The growing necessity of digitally connecting seniors to health care services has launched a debate on the pros and cons of expanding coverage of telehealth and telemedicine services. (Photo: Shutterstock)

Hurricanes Harvey and Irma have heightened the realization that access to medical care — both doctors and health facilities — can be cut off just when seniors may need it most. But even though digital communications and telemedicine can help to bridge this gap, many seniors don’t even know whether their health plan offers it — and that’s if they are digitally connected enough to access it.

Business Insider reports on a survey from HealthMine, which finds that 57 percent of Medicare health plan members aged 65+ say they are unsure if their health plan offers telemedicine; another 31 percent say that telemedicine is not offered by their plan.

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The growing necessity of digitally connecting seniors to health care services, the report says, has launched a debate on the pros and cons of expanding coverage of telehealth and telemedicine services under Medicare Parts A and B. The Medicare Payment Advisory Commission has been mandated by Congress to study the use of telehealth services; it is due to report findings on the matter by March 15, 2018.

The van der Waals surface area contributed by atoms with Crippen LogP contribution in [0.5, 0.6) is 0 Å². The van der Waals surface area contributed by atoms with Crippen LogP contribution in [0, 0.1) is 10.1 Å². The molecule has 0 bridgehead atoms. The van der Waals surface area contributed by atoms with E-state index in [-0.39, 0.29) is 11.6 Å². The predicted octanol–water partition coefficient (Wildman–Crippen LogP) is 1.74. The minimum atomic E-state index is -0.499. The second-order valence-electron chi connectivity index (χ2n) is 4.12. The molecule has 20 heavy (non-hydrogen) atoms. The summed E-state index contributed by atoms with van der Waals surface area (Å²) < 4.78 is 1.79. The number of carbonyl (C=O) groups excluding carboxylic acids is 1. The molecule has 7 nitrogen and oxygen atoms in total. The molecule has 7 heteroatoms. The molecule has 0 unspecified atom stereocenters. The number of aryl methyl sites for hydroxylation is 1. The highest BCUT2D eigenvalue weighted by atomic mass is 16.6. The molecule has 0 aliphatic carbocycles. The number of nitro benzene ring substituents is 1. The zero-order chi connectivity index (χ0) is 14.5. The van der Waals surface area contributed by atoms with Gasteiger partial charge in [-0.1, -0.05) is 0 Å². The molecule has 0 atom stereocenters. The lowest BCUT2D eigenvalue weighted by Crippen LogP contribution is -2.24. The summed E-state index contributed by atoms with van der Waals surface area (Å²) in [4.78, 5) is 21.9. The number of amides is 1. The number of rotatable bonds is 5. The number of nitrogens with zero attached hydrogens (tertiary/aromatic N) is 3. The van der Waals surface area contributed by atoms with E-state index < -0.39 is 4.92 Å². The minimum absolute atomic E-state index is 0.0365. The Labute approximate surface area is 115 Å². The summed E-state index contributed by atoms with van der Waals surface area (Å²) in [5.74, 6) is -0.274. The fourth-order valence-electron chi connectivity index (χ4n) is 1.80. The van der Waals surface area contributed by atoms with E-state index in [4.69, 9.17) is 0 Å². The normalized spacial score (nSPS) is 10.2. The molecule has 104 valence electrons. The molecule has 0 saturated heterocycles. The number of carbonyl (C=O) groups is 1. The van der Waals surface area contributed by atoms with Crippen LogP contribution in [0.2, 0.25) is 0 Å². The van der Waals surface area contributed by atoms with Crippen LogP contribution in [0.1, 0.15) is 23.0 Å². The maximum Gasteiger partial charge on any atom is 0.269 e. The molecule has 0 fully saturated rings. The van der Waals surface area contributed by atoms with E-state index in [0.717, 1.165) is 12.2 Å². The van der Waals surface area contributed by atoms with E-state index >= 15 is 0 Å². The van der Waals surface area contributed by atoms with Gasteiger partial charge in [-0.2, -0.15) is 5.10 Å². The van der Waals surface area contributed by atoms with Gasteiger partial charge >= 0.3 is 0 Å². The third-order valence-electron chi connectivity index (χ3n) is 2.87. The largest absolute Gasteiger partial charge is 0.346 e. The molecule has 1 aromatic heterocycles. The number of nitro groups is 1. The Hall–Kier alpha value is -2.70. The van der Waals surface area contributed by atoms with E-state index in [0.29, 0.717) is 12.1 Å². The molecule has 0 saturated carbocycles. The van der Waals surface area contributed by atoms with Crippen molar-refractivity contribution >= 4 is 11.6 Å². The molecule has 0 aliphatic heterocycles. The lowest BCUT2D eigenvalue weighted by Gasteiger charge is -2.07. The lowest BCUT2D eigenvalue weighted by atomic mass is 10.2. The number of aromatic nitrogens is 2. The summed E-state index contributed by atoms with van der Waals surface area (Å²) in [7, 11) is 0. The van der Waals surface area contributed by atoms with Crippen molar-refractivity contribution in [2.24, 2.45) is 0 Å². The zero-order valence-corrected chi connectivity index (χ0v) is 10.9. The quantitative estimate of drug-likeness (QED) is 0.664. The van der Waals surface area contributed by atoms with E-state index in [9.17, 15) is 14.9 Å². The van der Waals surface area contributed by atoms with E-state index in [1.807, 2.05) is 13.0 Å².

Of course, telemedicine isn’t going to work if Medicare plan members aren’t digitally connected. And that could be an issue, since the survey also finds that 79 percent of seniors do not have easy access to their electronic medical records. And that isn’t even taking into account the difficulty of accessing electronic records in the event of power outages caused by such crisis events as Irma and Harvey.

It could be an uphill battle anyway for a number of seniors, since the vast majority of Medicare plan members indicate in the survey that when it comes to their communication preferences, 48 percent would rather deal with their plan via either voice or phone. Just 31 percent prefer digital communication and 21 percent are holding onto snail mail as their preferred method.

Still, “These hurricanes have underscored the importance of every person being digitally connected to their health,” Bryce Williams, president and CEO of HealthMine, says in a statement. Williams adds, “We are working hand in hand with health plans to accelerate digital processes and analytics.”